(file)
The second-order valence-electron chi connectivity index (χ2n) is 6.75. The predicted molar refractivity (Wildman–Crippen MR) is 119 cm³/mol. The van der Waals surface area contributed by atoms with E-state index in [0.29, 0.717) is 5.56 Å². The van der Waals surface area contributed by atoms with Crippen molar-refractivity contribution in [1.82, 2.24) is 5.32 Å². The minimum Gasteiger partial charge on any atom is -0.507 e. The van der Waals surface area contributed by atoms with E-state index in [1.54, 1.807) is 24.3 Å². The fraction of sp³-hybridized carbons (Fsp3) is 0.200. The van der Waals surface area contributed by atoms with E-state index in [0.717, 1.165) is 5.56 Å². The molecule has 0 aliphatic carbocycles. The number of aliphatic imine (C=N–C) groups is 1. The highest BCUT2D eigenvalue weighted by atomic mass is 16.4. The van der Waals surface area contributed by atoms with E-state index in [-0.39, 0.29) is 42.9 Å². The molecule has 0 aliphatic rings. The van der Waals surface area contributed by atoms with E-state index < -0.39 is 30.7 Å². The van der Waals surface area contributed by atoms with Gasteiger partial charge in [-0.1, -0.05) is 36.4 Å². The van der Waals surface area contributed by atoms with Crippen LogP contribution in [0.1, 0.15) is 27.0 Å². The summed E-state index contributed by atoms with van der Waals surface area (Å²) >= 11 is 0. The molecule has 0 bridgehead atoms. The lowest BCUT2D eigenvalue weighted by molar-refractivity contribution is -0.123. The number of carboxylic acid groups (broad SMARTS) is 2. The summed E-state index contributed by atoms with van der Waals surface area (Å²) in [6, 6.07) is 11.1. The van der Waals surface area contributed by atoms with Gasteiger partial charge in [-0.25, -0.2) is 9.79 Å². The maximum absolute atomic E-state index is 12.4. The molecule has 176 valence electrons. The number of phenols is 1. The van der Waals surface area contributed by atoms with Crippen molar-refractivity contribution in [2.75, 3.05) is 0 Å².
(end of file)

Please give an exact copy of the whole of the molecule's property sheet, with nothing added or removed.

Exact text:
The second-order valence-electron chi connectivity index (χ2n) is 6.75. The predicted molar refractivity (Wildman–Crippen MR) is 119 cm³/mol. The van der Waals surface area contributed by atoms with E-state index in [0.29, 0.717) is 5.56 Å². The van der Waals surface area contributed by atoms with Crippen molar-refractivity contribution in [1.82, 2.24) is 5.32 Å². The minimum Gasteiger partial charge on any atom is -0.507 e. The van der Waals surface area contributed by atoms with E-state index in [1.54, 1.807) is 24.3 Å². The fraction of sp³-hybridized carbons (Fsp3) is 0.200. The van der Waals surface area contributed by atoms with E-state index in [0.717, 1.165) is 5.56 Å². The molecule has 0 aliphatic carbocycles. The number of aliphatic imine (C=N–C) groups is 1. The highest BCUT2D eigenvalue weighted by atomic mass is 16.4. The van der Waals surface area contributed by atoms with E-state index in [-0.39, 0.29) is 42.9 Å². The molecule has 0 aliphatic rings. The van der Waals surface area contributed by atoms with E-state index < -0.39 is 30.7 Å². The van der Waals surface area contributed by atoms with Gasteiger partial charge in [-0.1, -0.05) is 36.4 Å². The van der Waals surface area contributed by atoms with Crippen LogP contribution in [0.1, 0.15) is 27.0 Å². The summed E-state index contributed by atoms with van der Waals surface area (Å²) >= 11 is 0. The molecule has 0 bridgehead atoms. The lowest BCUT2D eigenvalue weighted by molar-refractivity contribution is -0.123. The number of carboxylic acid groups (broad SMARTS) is 2. The summed E-state index contributed by atoms with van der Waals surface area (Å²) in [6, 6.07) is 11.1. The van der Waals surface area contributed by atoms with Gasteiger partial charge in [-0.25, -0.2) is 9.79 Å². The maximum absolute atomic E-state index is 12.4. The molecule has 176 valence electrons. The number of phenols is 1. The van der Waals surface area contributed by atoms with Crippen molar-refractivity contribution in [2.75, 3.05) is 0 Å².